I was like you too, until I solved my problem.
The answer was a Kindle.
“But I love my library!” you protest. E-readers are not the end of libraries as we know it (I know, I’ve worked at one for over 13 years). My husband disagrees (“yes it is!”) but I think I can distract him long enough to finish this article…
Right, back. E-book readers are perfect for the busy woman on the go. They’re extremely portable, customizable in your favorite color (mine’s purple), and they can double as an audiobook device if you need it. So whether you’re driving and want to listen to your favorite novel, or sitting in a waiting room or a transit stop, you have full access to your entire library.
Last November I finally decided on a Kindle DX. You can read all about that on my previous article here. Unfortunately, it was not until this October, that my dreams of free library books on my Kindle was realized.
I’m going to make another venture that if you’re anything like me, money is probably not as free-flowing as you’d like right now. Who can afford a 9.99 e-book? I can’t either. When you purchase a Kindle you’ve got an entire resource library available to you. (No, I’m not being paid by anyone to advertise for Amazon.com, but I do love their product). Make sure to check out the end of the article for some related links.
Additionally, there are now e-books available at libraries. Overdrive is making it possible for over 11,000 libraries nationwide to have access to audiobooks, e-pub books, and other e-book formats for their patrons.
No woman should be inhibited from reading her favorite novel due to “not enough room”. If your dream is to take advantage of free reading material with a Kindle, I can show you what I’ve learned, walk you through the steps.
First off, you want to make sure your library offers Overdrive. Contact your local library’s reference or technology librarian to verify this. Secondly, I’m making the assumption that you already own a Kindle and have an Amazon account. If not, registering for an Amazon account is free to sign up. Bookmark this article, click on the link, and then come back here later. Okay, got your account all done? Great! Let’s move on…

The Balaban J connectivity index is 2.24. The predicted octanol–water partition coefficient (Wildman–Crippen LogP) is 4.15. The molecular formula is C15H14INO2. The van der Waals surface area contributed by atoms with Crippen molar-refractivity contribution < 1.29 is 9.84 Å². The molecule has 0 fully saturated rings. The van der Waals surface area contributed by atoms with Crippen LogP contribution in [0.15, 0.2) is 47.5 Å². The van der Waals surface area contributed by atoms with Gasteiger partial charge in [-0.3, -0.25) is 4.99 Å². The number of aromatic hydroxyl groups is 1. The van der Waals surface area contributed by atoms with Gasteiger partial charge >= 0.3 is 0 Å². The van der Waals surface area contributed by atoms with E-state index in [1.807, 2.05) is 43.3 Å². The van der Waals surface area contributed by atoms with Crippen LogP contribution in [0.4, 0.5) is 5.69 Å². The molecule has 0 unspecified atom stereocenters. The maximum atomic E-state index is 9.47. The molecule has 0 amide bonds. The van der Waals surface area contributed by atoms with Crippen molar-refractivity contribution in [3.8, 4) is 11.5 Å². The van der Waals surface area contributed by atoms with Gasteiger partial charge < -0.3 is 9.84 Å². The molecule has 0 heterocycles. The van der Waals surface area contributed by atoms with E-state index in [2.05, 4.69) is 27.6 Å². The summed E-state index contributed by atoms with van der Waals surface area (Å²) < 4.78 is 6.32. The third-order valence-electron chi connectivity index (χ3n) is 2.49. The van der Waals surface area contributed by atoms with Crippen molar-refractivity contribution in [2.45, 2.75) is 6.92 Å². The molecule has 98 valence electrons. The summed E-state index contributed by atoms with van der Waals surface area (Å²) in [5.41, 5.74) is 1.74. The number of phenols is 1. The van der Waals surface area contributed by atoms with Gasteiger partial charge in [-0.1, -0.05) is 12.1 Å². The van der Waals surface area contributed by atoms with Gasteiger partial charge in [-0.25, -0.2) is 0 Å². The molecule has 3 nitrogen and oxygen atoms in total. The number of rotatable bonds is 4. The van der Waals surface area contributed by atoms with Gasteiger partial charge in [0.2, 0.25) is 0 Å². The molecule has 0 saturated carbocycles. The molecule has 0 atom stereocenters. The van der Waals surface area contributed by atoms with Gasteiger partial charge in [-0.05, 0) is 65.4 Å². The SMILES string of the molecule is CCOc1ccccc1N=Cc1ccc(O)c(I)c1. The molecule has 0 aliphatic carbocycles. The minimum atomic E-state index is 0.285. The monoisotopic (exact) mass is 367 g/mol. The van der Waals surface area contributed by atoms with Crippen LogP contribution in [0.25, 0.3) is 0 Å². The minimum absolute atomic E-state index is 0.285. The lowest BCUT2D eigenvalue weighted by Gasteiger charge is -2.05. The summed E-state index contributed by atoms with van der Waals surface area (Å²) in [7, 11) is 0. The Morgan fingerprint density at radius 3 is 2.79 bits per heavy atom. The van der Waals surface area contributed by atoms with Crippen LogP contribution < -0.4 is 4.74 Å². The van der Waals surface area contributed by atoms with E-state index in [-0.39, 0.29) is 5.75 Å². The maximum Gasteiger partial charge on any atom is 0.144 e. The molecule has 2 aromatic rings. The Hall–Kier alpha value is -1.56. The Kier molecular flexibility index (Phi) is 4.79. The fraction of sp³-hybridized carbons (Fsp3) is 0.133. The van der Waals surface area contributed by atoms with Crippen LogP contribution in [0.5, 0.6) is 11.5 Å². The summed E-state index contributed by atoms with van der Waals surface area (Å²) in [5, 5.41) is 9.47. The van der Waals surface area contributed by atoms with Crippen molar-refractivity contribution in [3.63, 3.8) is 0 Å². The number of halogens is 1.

You will need internet access with a wi-fi connection, a personal computer (or laptop) and your Kindle. Ten steps or less, here we go!
- Launch your library’s home page.
- From the home page, you want to browse through the links and locate where the Overdrive software is. It might be labelled “Downloads” “Ebooks” or “eMedia” as a couple of examples.
- When you click on that link, usually it’ll launch a browsing page with Overdrive’s titles. You’ll see book covers, book summaries, and usually a formats section. If you find a title you like, make sure it has the appropriate format tag (Kindle) for Kindle users, then click “add to cart”. I’ve seen other libraries slightly change this link to “add to bookbag” or some other cute phrases. You get the idea?
- When you go through the checkout process, the page for me re-directs me to the Amazon.com site to “Manage Your Kindle”. If you’re not logged in, login. If you are, you should see the titles in your list of digital media with a orangeish tag “Public Library”.
- On the right-hand button is a button, “Actions”.
- From this drop-down menu, you can choose to “Deliver to my…” (Kindle for PC, Kindle for Mac, your personal Kindle, etc). You can also transfer it via USB.
- I have a wi-fi connection at home so as long as you turn on the wi-fi option on your Kindle, you should be able to “Sync for new items” and it’ll pop up on the main menu.
- Each library is different about the lending period. The title should automatically be deleted from your Kindle (or be otherwise inaccessible) after the loan period.
- You can check the title in early from the “Manage Your Kindle” page by clicking on “Actions”, then, “Return this book”. If you don’t like the title you checked out and want it permanently removed from your browsing history, you can “Delete from library”.
- You’re ready to read!
Please check out the links below for some other free titles available from Amazon.com. These links are a little hard to find on the website but there’s a lot of great, free stuff available online too. I’ve amassed around 250 books for my Kindle over 1 year and a good 90% of them were free from limited offers and popular classics.
If you do choose to purchase a book, 0.99 is less than a McDonald’s sandwich. Allow yourself the freedom to try something new. You never know if there’ll be a great new author you’ll discover. Happy reading!
Keep reaching higher,
Related Amazon.com links:
- Library eBooks for Kindle at Last!!! (fremontlibraries.wordpress.com)
- School Library Loans Via Kindle: Jeff Hastings Weighs in on OverDrive’s partnership with Amazon (schoollibraryjournal.com)
- Public Library Books for Kindle (thecheapreader.wordpress.com)
- Kindle library loans (seattletimes.nwsource.com)
- Kindle for Public Libraries of the Day (geeks.thedailywh.at)